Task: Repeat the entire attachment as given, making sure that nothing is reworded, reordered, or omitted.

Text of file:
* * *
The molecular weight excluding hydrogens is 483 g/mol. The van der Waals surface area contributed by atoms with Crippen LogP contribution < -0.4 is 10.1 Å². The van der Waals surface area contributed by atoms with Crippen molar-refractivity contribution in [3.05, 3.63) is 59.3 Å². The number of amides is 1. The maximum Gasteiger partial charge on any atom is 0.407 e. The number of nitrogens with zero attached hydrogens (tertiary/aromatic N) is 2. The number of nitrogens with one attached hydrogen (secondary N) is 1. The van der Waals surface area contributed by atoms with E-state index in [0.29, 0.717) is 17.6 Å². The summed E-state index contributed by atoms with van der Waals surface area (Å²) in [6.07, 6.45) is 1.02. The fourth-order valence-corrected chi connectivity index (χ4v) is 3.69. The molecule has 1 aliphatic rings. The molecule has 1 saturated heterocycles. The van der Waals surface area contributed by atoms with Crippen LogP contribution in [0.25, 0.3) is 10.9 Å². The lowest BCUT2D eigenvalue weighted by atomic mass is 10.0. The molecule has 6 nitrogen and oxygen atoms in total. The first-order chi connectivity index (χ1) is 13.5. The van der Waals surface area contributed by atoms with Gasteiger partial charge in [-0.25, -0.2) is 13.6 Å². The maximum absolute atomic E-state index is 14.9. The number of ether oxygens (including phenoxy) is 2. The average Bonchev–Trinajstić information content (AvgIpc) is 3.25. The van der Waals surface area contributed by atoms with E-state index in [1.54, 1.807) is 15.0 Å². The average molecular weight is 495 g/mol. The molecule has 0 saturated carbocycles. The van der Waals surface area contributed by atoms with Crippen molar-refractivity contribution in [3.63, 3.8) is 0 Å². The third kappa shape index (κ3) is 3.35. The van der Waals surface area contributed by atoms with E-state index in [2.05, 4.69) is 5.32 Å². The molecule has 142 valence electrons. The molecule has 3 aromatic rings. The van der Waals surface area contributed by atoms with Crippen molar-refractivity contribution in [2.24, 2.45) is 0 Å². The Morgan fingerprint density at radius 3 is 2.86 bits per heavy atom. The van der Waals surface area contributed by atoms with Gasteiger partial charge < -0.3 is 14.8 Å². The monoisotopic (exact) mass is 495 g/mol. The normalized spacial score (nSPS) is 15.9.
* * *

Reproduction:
The molecular weight excluding hydrogens is 483 g/mol. The van der Waals surface area contributed by atoms with Crippen LogP contribution < -0.4 is 10.1 Å². The van der Waals surface area contributed by atoms with Crippen molar-refractivity contribution in [3.05, 3.63) is 59.3 Å². The number of amides is 1. The maximum Gasteiger partial charge on any atom is 0.407 e. The number of nitrogens with zero attached hydrogens (tertiary/aromatic N) is 2. The number of nitrogens with one attached hydrogen (secondary N) is 1. The van der Waals surface area contributed by atoms with E-state index in [0.29, 0.717) is 17.6 Å². The summed E-state index contributed by atoms with van der Waals surface area (Å²) in [6.07, 6.45) is 1.02. The fourth-order valence-corrected chi connectivity index (χ4v) is 3.69. The molecule has 1 aliphatic rings. The molecule has 1 saturated heterocycles. The van der Waals surface area contributed by atoms with Crippen LogP contribution in [0.25, 0.3) is 10.9 Å². The lowest BCUT2D eigenvalue weighted by atomic mass is 10.0. The molecule has 6 nitrogen and oxygen atoms in total. The first-order chi connectivity index (χ1) is 13.5. The van der Waals surface area contributed by atoms with Gasteiger partial charge in [-0.25, -0.2) is 13.6 Å². The maximum absolute atomic E-state index is 14.9. The number of ether oxygens (including phenoxy) is 2. The average Bonchev–Trinajstić information content (AvgIpc) is 3.25. The van der Waals surface area contributed by atoms with E-state index in [1.54, 1.807) is 15.0 Å². The average molecular weight is 495 g/mol. The molecule has 0 saturated carbocycles. The van der Waals surface area contributed by atoms with Crippen molar-refractivity contribution in [3.63, 3.8) is 0 Å². The third kappa shape index (κ3) is 3.35. The van der Waals surface area contributed by atoms with E-state index in [2.05, 4.69) is 5.32 Å². The molecule has 142 valence electrons. The molecule has 3 aromatic rings. The van der Waals surface area contributed by atoms with Crippen molar-refractivity contribution in [2.24, 2.45) is 0 Å². The Morgan fingerprint density at radius 3 is 2.86 bits per heavy atom. The van der Waals surface area contributed by atoms with Gasteiger partial charge < -0.3 is 14.8 Å². The monoisotopic (exact) mass is 495 g/mol. The normalized spacial score (nSPS) is 15.9.